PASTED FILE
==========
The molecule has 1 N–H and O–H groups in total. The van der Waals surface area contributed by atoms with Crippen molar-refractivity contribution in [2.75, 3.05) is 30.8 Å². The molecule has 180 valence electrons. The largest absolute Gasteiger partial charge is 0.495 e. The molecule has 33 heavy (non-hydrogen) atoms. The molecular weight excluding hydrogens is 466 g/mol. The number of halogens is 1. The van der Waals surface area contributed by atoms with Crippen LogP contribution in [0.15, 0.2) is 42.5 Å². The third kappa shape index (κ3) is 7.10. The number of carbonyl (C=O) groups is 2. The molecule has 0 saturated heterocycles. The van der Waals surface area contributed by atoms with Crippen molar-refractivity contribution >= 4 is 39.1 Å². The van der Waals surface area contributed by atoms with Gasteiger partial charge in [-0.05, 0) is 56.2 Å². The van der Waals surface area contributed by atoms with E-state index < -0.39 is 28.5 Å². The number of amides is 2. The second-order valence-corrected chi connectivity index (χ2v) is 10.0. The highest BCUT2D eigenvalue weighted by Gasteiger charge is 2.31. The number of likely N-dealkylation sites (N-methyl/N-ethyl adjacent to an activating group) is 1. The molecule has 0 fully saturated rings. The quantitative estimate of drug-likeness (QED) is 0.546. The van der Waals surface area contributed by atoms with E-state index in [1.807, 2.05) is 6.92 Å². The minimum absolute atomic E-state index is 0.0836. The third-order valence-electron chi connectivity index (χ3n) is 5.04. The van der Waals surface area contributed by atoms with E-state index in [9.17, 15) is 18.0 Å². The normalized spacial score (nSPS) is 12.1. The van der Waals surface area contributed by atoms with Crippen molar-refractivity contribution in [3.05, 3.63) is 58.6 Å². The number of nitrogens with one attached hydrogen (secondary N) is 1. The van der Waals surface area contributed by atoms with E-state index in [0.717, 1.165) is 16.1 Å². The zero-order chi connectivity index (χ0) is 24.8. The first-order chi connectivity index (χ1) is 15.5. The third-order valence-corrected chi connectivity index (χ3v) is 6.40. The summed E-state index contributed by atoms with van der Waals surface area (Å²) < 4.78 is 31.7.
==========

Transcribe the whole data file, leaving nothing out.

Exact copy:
The molecule has 1 N–H and O–H groups in total. The van der Waals surface area contributed by atoms with Crippen molar-refractivity contribution in [2.75, 3.05) is 30.8 Å². The molecule has 180 valence electrons. The largest absolute Gasteiger partial charge is 0.495 e. The molecule has 33 heavy (non-hydrogen) atoms. The molecular weight excluding hydrogens is 466 g/mol. The number of halogens is 1. The van der Waals surface area contributed by atoms with Crippen LogP contribution in [0.15, 0.2) is 42.5 Å². The third kappa shape index (κ3) is 7.10. The number of carbonyl (C=O) groups is 2. The molecule has 0 saturated heterocycles. The van der Waals surface area contributed by atoms with Crippen molar-refractivity contribution >= 4 is 39.1 Å². The van der Waals surface area contributed by atoms with Gasteiger partial charge in [-0.05, 0) is 56.2 Å². The van der Waals surface area contributed by atoms with E-state index < -0.39 is 28.5 Å². The number of amides is 2. The second-order valence-corrected chi connectivity index (χ2v) is 10.0. The highest BCUT2D eigenvalue weighted by Gasteiger charge is 2.31. The number of likely N-dealkylation sites (N-methyl/N-ethyl adjacent to an activating group) is 1. The molecule has 0 fully saturated rings. The quantitative estimate of drug-likeness (QED) is 0.546. The van der Waals surface area contributed by atoms with E-state index in [1.807, 2.05) is 6.92 Å². The minimum absolute atomic E-state index is 0.0836. The third-order valence-electron chi connectivity index (χ3n) is 5.04. The van der Waals surface area contributed by atoms with E-state index in [9.17, 15) is 18.0 Å². The normalized spacial score (nSPS) is 12.1. The van der Waals surface area contributed by atoms with Crippen molar-refractivity contribution in [3.05, 3.63) is 58.6 Å². The number of nitrogens with one attached hydrogen (secondary N) is 1. The van der Waals surface area contributed by atoms with E-state index in [0.717, 1.165) is 16.1 Å². The zero-order chi connectivity index (χ0) is 24.8. The first-order chi connectivity index (χ1) is 15.5. The third-order valence-corrected chi connectivity index (χ3v) is 6.40. The summed E-state index contributed by atoms with van der Waals surface area (Å²) < 4.78 is 31.7.